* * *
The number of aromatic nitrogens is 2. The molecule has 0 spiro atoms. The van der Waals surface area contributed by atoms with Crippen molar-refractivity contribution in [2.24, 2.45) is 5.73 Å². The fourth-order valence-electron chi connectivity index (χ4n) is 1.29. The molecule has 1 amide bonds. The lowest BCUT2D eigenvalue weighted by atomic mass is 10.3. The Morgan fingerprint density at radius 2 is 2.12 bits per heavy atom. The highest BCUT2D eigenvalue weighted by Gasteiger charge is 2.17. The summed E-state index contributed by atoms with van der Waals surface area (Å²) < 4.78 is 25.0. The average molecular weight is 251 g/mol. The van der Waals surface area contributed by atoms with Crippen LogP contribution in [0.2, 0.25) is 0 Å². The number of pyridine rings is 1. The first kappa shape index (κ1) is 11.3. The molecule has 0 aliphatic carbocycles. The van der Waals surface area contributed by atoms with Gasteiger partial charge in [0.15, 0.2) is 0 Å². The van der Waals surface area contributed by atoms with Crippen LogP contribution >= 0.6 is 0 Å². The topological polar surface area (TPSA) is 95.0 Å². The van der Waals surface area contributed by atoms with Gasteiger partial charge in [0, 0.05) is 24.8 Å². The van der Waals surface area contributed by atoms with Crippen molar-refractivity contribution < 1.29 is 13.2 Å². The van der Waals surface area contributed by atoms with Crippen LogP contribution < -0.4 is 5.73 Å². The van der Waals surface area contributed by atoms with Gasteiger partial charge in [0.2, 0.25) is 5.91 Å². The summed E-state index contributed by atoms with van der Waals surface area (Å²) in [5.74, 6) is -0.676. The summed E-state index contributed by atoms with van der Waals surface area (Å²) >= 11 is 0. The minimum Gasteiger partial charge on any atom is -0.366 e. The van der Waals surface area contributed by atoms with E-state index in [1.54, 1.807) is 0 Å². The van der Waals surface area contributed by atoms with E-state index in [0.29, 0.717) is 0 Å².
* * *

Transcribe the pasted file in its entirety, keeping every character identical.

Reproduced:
The number of aromatic nitrogens is 2. The molecule has 0 spiro atoms. The van der Waals surface area contributed by atoms with Crippen molar-refractivity contribution in [2.24, 2.45) is 5.73 Å². The fourth-order valence-electron chi connectivity index (χ4n) is 1.29. The molecule has 1 amide bonds. The lowest BCUT2D eigenvalue weighted by atomic mass is 10.3. The Morgan fingerprint density at radius 2 is 2.12 bits per heavy atom. The highest BCUT2D eigenvalue weighted by Gasteiger charge is 2.17. The summed E-state index contributed by atoms with van der Waals surface area (Å²) < 4.78 is 25.0. The average molecular weight is 251 g/mol. The van der Waals surface area contributed by atoms with Crippen LogP contribution in [0.2, 0.25) is 0 Å². The number of pyridine rings is 1. The first kappa shape index (κ1) is 11.3. The molecule has 0 aliphatic carbocycles. The van der Waals surface area contributed by atoms with Gasteiger partial charge in [0.15, 0.2) is 0 Å². The van der Waals surface area contributed by atoms with Crippen LogP contribution >= 0.6 is 0 Å². The topological polar surface area (TPSA) is 95.0 Å². The van der Waals surface area contributed by atoms with Gasteiger partial charge in [0, 0.05) is 24.8 Å². The van der Waals surface area contributed by atoms with Crippen molar-refractivity contribution < 1.29 is 13.2 Å². The van der Waals surface area contributed by atoms with Crippen LogP contribution < -0.4 is 5.73 Å². The van der Waals surface area contributed by atoms with Gasteiger partial charge in [0.2, 0.25) is 5.91 Å². The summed E-state index contributed by atoms with van der Waals surface area (Å²) in [5.74, 6) is -0.676. The summed E-state index contributed by atoms with van der Waals surface area (Å²) >= 11 is 0. The minimum Gasteiger partial charge on any atom is -0.366 e. The van der Waals surface area contributed by atoms with E-state index in [1.54, 1.807) is 0 Å². The van der Waals surface area contributed by atoms with E-state index in [0.29, 0.717) is 0 Å².